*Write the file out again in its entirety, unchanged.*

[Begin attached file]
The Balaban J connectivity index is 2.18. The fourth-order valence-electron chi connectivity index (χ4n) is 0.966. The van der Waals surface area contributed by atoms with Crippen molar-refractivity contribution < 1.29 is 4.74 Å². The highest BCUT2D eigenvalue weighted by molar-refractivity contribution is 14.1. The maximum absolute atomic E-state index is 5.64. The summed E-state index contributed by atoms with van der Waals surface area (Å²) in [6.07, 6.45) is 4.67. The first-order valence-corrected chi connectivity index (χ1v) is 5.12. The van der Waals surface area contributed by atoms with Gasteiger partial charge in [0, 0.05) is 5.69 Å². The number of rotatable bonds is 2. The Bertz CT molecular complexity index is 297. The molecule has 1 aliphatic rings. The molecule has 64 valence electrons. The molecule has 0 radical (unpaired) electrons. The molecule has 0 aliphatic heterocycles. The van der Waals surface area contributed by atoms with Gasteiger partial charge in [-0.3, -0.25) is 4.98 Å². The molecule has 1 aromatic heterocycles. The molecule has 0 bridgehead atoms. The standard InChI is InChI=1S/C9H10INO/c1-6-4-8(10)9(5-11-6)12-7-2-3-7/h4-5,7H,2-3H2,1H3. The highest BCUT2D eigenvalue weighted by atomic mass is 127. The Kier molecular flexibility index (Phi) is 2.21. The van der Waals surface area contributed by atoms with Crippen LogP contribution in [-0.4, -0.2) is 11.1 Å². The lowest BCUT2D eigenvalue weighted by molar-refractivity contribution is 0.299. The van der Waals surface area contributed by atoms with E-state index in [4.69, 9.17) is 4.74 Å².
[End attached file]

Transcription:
The Balaban J connectivity index is 2.18. The fourth-order valence-electron chi connectivity index (χ4n) is 0.966. The van der Waals surface area contributed by atoms with Crippen molar-refractivity contribution < 1.29 is 4.74 Å². The highest BCUT2D eigenvalue weighted by molar-refractivity contribution is 14.1. The maximum absolute atomic E-state index is 5.64. The summed E-state index contributed by atoms with van der Waals surface area (Å²) in [6.07, 6.45) is 4.67. The first-order valence-corrected chi connectivity index (χ1v) is 5.12. The van der Waals surface area contributed by atoms with Gasteiger partial charge in [0, 0.05) is 5.69 Å². The number of rotatable bonds is 2. The Bertz CT molecular complexity index is 297. The molecule has 1 aliphatic rings. The molecule has 64 valence electrons. The molecule has 0 radical (unpaired) electrons. The molecule has 0 aliphatic heterocycles. The van der Waals surface area contributed by atoms with Gasteiger partial charge in [-0.3, -0.25) is 4.98 Å². The molecule has 1 aromatic heterocycles. The molecule has 0 bridgehead atoms. The standard InChI is InChI=1S/C9H10INO/c1-6-4-8(10)9(5-11-6)12-7-2-3-7/h4-5,7H,2-3H2,1H3. The highest BCUT2D eigenvalue weighted by atomic mass is 127. The Kier molecular flexibility index (Phi) is 2.21. The van der Waals surface area contributed by atoms with Crippen LogP contribution in [-0.4, -0.2) is 11.1 Å². The lowest BCUT2D eigenvalue weighted by molar-refractivity contribution is 0.299. The van der Waals surface area contributed by atoms with E-state index in [4.69, 9.17) is 4.74 Å².